The function of an eyeglass lens is to bend rays of light so that when they enter the eye they focus perfectly on the eye’s retina. This idea of using lenses to improve faulty vision goes back many centuries. While the technology, equipment and precision used in the process of making lenses have changed exponentially in recent years, the basic steps in creating a prescription lens have remained largely the same for the past 50 years. Here’s how eyeglass lenses are made:
Start with Lens Blanks
The process of creating a prescription eyeglass lens begins with large buttons of lens material that look like clear hockey pucks. These lens blanks are typically injection molded and mass produced using a variety of plastic resins. The front side of these lens blanks have set curvatures that define the nature of the lens. Single-vision lenses, bifocals, trifocals and the myriad of progressive addition lenses each have a unique front surface. Lens manufacturers often put millions of dollars into engineering the precise front curvatures of their progressive addition lenses (just in case you were wondering why your eyeglasses cost so much).
Step 1 – Surfacing
Once the technician selects the proper lens blank, he mounts it to a carrier block made of wax or lead alloy and inserts it into a lens lathe. Using computer settings dictated by your eye doctor’s prescription, the lathe shaves layers of material off the back side to create very precise curvatures and the desired thickness. It is the combination of the front side curvatures and the back side curvatures that determines how the lens will bend the light rays to correct various degrees of myopia, or near sightedness, hyperopia, or far sightedness, presbyopia, or reading vision, and astigmatism.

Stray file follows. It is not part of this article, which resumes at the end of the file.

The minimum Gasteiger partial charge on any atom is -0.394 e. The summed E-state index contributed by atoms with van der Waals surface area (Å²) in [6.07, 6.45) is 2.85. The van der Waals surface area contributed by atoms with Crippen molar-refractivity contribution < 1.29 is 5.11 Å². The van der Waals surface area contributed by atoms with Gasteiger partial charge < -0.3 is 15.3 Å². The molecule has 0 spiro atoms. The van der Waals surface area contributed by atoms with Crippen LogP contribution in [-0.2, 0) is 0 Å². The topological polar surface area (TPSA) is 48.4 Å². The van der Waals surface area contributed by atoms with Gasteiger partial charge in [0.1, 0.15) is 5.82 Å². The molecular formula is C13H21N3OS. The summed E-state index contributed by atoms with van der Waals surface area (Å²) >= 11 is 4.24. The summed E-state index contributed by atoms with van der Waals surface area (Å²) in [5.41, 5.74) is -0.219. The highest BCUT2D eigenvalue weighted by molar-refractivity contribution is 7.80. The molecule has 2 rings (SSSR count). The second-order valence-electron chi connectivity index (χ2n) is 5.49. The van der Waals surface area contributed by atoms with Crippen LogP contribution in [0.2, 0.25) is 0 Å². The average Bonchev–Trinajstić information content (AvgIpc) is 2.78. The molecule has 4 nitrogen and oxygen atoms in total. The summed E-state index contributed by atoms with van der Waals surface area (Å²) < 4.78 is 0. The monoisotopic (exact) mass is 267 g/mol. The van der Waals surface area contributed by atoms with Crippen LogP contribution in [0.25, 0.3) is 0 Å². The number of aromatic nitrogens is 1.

Step 2 – Fining
When the lens comes out of the lathe, the back side is somewhat rough. This gives it a frosted appearance. The technician now puts the lens on a fining machine, which uses a precisely tooled polishing block, called a lap, to polish the back side of the lens. The convex side of the lap is covered with a pad that is impregnated with a fine grit and is then mechanically agitated against the concave surface of the lens until the lens is totally clear. To picture this, make a fist with one hand, and then drape your other hand over the top of it and rotate your palm. That’s the fining process.
Step 3 – Edging
Now that the prescription has been ground in and polished, the lens is much thinner than when it started, but it is still the diameter of a hockey puck. The next step is to cut the lens down to size. In most labs today this is done with a computerized lens edger. The newly surfaced lens goes into the edger along with the frame you have selected. The edger uses a digital tracer to capture an exact three-dimensional image of the frame and then, using the fitting measurements provided by your optician, the edger passes the lens over a diamond cutting wheel until it is reduced to the proper size and shape.
Step 4 – Coatings
Now the lens is ready for finishing touches. For example, lenses can be specially coated to resist scratching, to block ultraviolet light or to reduce reflections. Anti-reflective coatings are a rapidly growing segment. In dust-free coating equipment, the lens typically receives up to 16 ultrathin layers of metal oxide coating. These various layers combine to dampen glare, repel water and sometimes repel oil.
The Future of Eyeglass Lenses is Getting Clearer
While the vast majority of eyeglass lenses made today follow the procedures above, new technology is entering the market. Knowledge developed in the refinement of LASIK eye surgery is rapidly making its way to lens laboratories. The same concepts that doctors use to custom “carve” a patients cornea during LASIK surgery can be applied to plastic lenses. This emerging science, known as wavefront technology, will ultimately make lens blanks a thing of the past. New wavefront lens lathes will custom carve the front and back surfaces of lenses, resulting in greatly reduced visual distortion and improved lens clarity.
To learn more about eyeglasses, eyeglass lenses, proper eye care, eye wear and Shawnee Optical, please visit our website at www.shawneeoptical.com.